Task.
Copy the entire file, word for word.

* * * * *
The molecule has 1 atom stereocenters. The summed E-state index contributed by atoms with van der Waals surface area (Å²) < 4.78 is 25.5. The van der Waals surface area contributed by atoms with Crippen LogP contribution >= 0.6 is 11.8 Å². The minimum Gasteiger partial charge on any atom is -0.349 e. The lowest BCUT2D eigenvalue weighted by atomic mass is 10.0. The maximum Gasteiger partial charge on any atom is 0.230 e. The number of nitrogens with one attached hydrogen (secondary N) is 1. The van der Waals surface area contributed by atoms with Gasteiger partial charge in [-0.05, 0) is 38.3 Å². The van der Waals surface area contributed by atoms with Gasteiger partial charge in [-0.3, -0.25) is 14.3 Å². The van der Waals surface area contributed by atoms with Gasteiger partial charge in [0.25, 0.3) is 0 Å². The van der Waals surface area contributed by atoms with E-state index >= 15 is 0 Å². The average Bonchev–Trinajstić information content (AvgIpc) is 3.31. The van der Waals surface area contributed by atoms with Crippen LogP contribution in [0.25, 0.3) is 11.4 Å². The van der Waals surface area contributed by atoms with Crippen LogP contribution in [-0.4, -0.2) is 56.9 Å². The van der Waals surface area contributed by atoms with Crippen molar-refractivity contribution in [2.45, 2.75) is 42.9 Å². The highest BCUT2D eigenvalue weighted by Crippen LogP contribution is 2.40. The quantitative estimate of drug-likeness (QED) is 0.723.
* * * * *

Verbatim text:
The molecule has 1 atom stereocenters. The summed E-state index contributed by atoms with van der Waals surface area (Å²) < 4.78 is 25.5. The van der Waals surface area contributed by atoms with Crippen LogP contribution >= 0.6 is 11.8 Å². The minimum Gasteiger partial charge on any atom is -0.349 e. The lowest BCUT2D eigenvalue weighted by atomic mass is 10.0. The maximum Gasteiger partial charge on any atom is 0.230 e. The number of nitrogens with one attached hydrogen (secondary N) is 1. The van der Waals surface area contributed by atoms with Gasteiger partial charge in [-0.05, 0) is 38.3 Å². The van der Waals surface area contributed by atoms with Gasteiger partial charge in [-0.3, -0.25) is 14.3 Å². The van der Waals surface area contributed by atoms with Gasteiger partial charge in [0.25, 0.3) is 0 Å². The van der Waals surface area contributed by atoms with E-state index >= 15 is 0 Å². The average Bonchev–Trinajstić information content (AvgIpc) is 3.31. The van der Waals surface area contributed by atoms with Crippen LogP contribution in [0.25, 0.3) is 11.4 Å². The van der Waals surface area contributed by atoms with Crippen LogP contribution in [-0.4, -0.2) is 56.9 Å². The van der Waals surface area contributed by atoms with Crippen molar-refractivity contribution in [2.45, 2.75) is 42.9 Å². The highest BCUT2D eigenvalue weighted by Crippen LogP contribution is 2.40. The quantitative estimate of drug-likeness (QED) is 0.723.